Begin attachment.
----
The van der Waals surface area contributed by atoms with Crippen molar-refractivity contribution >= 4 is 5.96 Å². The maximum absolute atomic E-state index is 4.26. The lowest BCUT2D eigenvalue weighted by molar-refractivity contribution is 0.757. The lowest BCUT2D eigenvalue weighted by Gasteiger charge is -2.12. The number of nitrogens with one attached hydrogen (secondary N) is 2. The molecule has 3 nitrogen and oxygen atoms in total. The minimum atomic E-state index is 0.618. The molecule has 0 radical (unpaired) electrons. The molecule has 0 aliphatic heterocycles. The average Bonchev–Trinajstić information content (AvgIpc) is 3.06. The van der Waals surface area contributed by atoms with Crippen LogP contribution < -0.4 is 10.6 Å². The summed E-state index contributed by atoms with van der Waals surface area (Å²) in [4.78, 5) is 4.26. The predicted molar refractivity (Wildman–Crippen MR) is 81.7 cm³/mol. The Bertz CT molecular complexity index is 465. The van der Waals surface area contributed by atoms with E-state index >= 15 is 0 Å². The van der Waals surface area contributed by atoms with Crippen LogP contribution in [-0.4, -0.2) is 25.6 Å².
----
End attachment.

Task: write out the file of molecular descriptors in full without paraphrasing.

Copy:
The van der Waals surface area contributed by atoms with Crippen molar-refractivity contribution >= 4 is 5.96 Å². The maximum absolute atomic E-state index is 4.26. The lowest BCUT2D eigenvalue weighted by molar-refractivity contribution is 0.757. The lowest BCUT2D eigenvalue weighted by Gasteiger charge is -2.12. The number of nitrogens with one attached hydrogen (secondary N) is 2. The molecule has 3 nitrogen and oxygen atoms in total. The minimum atomic E-state index is 0.618. The molecule has 0 radical (unpaired) electrons. The molecule has 0 aliphatic heterocycles. The average Bonchev–Trinajstić information content (AvgIpc) is 3.06. The van der Waals surface area contributed by atoms with Crippen LogP contribution < -0.4 is 10.6 Å². The summed E-state index contributed by atoms with van der Waals surface area (Å²) in [4.78, 5) is 4.26. The predicted molar refractivity (Wildman–Crippen MR) is 81.7 cm³/mol. The Bertz CT molecular complexity index is 465. The van der Waals surface area contributed by atoms with E-state index >= 15 is 0 Å². The van der Waals surface area contributed by atoms with Crippen LogP contribution in [-0.4, -0.2) is 25.6 Å².